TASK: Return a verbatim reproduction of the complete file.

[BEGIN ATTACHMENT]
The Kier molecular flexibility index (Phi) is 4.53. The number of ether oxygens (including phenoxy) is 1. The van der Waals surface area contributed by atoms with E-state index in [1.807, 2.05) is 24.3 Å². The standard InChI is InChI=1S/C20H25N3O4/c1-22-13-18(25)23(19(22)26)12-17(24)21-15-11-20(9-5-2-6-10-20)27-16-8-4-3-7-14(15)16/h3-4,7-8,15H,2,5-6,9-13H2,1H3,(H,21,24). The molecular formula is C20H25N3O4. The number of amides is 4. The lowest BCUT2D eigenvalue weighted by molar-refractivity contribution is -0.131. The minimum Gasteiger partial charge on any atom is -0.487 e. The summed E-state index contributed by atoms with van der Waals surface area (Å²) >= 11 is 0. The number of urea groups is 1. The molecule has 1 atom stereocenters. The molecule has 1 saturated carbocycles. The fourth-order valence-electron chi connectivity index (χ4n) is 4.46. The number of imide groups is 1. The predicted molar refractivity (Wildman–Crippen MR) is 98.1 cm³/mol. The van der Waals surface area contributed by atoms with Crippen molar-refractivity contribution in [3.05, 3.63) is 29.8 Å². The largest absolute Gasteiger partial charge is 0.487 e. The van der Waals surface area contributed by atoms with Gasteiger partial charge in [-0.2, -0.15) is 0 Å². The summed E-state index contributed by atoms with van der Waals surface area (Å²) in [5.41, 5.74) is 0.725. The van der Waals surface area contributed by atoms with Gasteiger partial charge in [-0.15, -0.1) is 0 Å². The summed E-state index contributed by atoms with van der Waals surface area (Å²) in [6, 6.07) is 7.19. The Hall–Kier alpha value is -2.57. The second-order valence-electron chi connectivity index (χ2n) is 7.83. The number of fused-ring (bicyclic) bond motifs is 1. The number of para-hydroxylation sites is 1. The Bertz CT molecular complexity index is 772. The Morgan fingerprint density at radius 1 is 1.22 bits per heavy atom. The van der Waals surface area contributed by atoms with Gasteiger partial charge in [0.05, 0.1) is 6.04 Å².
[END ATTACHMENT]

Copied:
The Kier molecular flexibility index (Phi) is 4.53. The number of ether oxygens (including phenoxy) is 1. The van der Waals surface area contributed by atoms with E-state index in [1.807, 2.05) is 24.3 Å². The standard InChI is InChI=1S/C20H25N3O4/c1-22-13-18(25)23(19(22)26)12-17(24)21-15-11-20(9-5-2-6-10-20)27-16-8-4-3-7-14(15)16/h3-4,7-8,15H,2,5-6,9-13H2,1H3,(H,21,24). The molecular formula is C20H25N3O4. The number of amides is 4. The lowest BCUT2D eigenvalue weighted by molar-refractivity contribution is -0.131. The minimum Gasteiger partial charge on any atom is -0.487 e. The summed E-state index contributed by atoms with van der Waals surface area (Å²) >= 11 is 0. The number of urea groups is 1. The molecule has 1 atom stereocenters. The molecule has 1 saturated carbocycles. The fourth-order valence-electron chi connectivity index (χ4n) is 4.46. The number of imide groups is 1. The predicted molar refractivity (Wildman–Crippen MR) is 98.1 cm³/mol. The van der Waals surface area contributed by atoms with Crippen molar-refractivity contribution in [3.05, 3.63) is 29.8 Å². The largest absolute Gasteiger partial charge is 0.487 e. The van der Waals surface area contributed by atoms with Gasteiger partial charge in [-0.2, -0.15) is 0 Å². The summed E-state index contributed by atoms with van der Waals surface area (Å²) in [5.41, 5.74) is 0.725. The van der Waals surface area contributed by atoms with Gasteiger partial charge in [-0.15, -0.1) is 0 Å². The summed E-state index contributed by atoms with van der Waals surface area (Å²) in [6, 6.07) is 7.19. The Hall–Kier alpha value is -2.57. The second-order valence-electron chi connectivity index (χ2n) is 7.83. The number of fused-ring (bicyclic) bond motifs is 1. The number of para-hydroxylation sites is 1. The Bertz CT molecular complexity index is 772. The Morgan fingerprint density at radius 1 is 1.22 bits per heavy atom. The van der Waals surface area contributed by atoms with Gasteiger partial charge in [0.05, 0.1) is 6.04 Å².